"Cinci style Chili" has become a generic moniker for the many variations of chili made with ground meat and beans. It bears no resemblance to real Texas Chili. And there is no single recipe or style typical of Cinci since so many restaurants in Cincinnatti and elsewhere make it their own way. In some places, like Detroit, it is even called a "meat sauce".
Immigrant Greeks and Macedonians who launched street carts and opened diners probably were the first to create it and then the chili dog, commonly called the Coney.
The meat comes from cheap cuts of ground beef, beef heart, kidneys, and trimmings. Much the same stuff used to make the hot dogs, in fact. They seasoned their sauces with Mediterranean flavors, the brown spices (cinnamon, allspice, clove), herbs (oregano especially), tomatoes and tomato sauce, and amped it up with American chili powder and red pepper flakes. Every joint has its own recipe (except for the lazy ones who buy it frozen). They served it on Coneys and in a bowl topped with shredded cheddar or sour cream.
I've tasted a lot of their recipes. I've even reproduced a number of them on this site (see The Detroit Coney and the Cincinnati Cheese Coney). Now here's my all purpose recipe, cooking it up for a hot bowl on a cold night, for topping hot dogs, chili cheese fries, and even Carolina Style Hamburgers. A little less brown spice, a bit more tomato. Yes, I know it looks a lot like Sloppy Joe meat, but it's not.
Chili Sauce Recipe
Here's my all purpose Chili Sauce Recipe. You can cook it up for hot dogs, chili cheese fries, and even Carolina Style Hamburgers
Course. Sauces and Condiments.
Makes. Enough for about 8-10 hot dogs. Even if it is more than you need, make a full batch and freeeze it. It's good on a bun all buy itself.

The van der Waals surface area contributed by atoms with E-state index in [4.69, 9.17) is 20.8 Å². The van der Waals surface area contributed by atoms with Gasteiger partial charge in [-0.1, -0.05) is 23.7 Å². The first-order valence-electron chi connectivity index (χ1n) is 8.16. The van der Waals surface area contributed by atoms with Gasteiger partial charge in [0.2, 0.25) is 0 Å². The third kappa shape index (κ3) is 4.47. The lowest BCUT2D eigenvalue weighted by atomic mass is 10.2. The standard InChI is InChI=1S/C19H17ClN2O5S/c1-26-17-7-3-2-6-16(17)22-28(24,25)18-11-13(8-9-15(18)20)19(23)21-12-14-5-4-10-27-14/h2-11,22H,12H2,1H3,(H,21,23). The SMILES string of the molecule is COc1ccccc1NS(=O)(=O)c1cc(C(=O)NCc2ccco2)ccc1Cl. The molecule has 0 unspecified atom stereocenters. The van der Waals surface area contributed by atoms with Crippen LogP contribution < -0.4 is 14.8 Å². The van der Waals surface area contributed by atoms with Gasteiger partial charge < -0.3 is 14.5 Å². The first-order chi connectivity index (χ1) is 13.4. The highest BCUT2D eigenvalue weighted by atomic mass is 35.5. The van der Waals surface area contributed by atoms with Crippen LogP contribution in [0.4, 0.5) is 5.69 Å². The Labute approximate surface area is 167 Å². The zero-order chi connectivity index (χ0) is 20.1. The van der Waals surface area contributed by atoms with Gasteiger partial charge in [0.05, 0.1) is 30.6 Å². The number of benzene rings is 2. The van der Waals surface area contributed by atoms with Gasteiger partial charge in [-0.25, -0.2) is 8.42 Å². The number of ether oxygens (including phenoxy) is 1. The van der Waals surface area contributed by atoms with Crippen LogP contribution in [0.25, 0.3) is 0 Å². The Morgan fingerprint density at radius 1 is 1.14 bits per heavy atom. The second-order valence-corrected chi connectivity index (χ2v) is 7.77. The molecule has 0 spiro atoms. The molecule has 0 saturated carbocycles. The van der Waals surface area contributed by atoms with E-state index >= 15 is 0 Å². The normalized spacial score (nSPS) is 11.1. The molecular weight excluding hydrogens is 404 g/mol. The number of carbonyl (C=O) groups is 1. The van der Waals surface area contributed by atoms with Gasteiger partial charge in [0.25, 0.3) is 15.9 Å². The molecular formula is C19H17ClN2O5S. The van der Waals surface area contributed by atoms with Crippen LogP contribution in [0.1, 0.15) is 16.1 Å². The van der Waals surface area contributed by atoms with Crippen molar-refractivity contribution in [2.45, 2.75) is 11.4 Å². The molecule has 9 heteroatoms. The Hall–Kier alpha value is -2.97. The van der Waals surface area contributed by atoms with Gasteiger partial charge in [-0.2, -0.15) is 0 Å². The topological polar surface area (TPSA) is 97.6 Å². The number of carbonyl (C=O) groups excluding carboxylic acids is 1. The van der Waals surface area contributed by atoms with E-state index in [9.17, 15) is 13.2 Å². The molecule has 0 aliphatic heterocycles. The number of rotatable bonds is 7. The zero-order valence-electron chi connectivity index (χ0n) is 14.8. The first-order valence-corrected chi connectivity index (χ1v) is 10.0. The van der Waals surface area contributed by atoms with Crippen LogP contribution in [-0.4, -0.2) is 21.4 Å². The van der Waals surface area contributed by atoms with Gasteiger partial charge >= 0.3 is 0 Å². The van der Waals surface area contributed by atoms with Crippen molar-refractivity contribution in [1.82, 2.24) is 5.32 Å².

Preparation time. About 90 minutes.
1 pound lean ground sirloin or lamb or mixed
1 large onion, chopped
1 red bell pepper, chopped
3 cloves garlic, minced
2 tablespoons American chili powder
1 teaspoon ground cumin
1 teaspoon dried oregano
1/2 teaspoon cinnamon
1/2 teaspoon mustard powder
1/2 teaspoon ginger powder
1/2 teaspoon ground black pepper
3 cups water
3 tablespoons Worcestershire sauce
4 ounces tomato paste
2 teaspoons inexpensive balsamic vinegar
1/2 teaspoon Tabasco Chipotle Sauce
1 tablespoon of olive oil
Controversial. Now this mix-in has been known to start fights, so I offer it without opinion, but many hot dog chili sauces have beans in them. If that's the way you like it, then just add a 15 ounce can of drained and rinsed pinto beans.
To make kick butt Sloppy Joes. Stir in 1/4 cup Kansas City style BBQ sauce.
1) In a small bowl assemble the dry ingredients: American chili powder, cumin, oregano, cinnamon, mustard, ginger, salt, and pepper. In another bowl mix the wet ingredients: Water, Worcestershire, tomato paste, vinegar, and hot sauce.
2) Crumble the meat into a medium hot pan that is not non-stick. Stir it around and break it up with a wooden spoon until it is tan all over, about 15 minutes. Keep it simmering until all the water evaporates and the meat begins to fry. You'll hear it sizzle and it will start turning dark brown. Push the meat to one side of the pan. Add the onions and peppers to the bare metal side of the pan and fry them for about 5 minutes until the onions are limp. Add the garlic and fry it for 1 minute. Mix everything together.
3) Push everything to one side and add the olive oil on top of the bare metal and then pour the spices on the oil to allow their oil-soluble flavors to bloom in the oil for about 1 minute. Mix the spices in with everything else.
4) Add the wet ingredients and mix. Let everything simmer on medium low with the lid off for up to an hour. If it dries out, add more water. Cook it down to the whatever thickness you like. I like mine on the crumbly side, not the drippy side as they do in Detroit and Cinci.
"Although the frankfurter originated in Frankfurt, Germany, we have long since made it our own, a twin pillar of democracy along with Mom's apple pie. In fact, now that Mom's apple pie comes frozen and baked by somebody who isn't Mom, the hot dog stands alone. What it symbolizes remains pure, even if what it contains does not."William Zinsser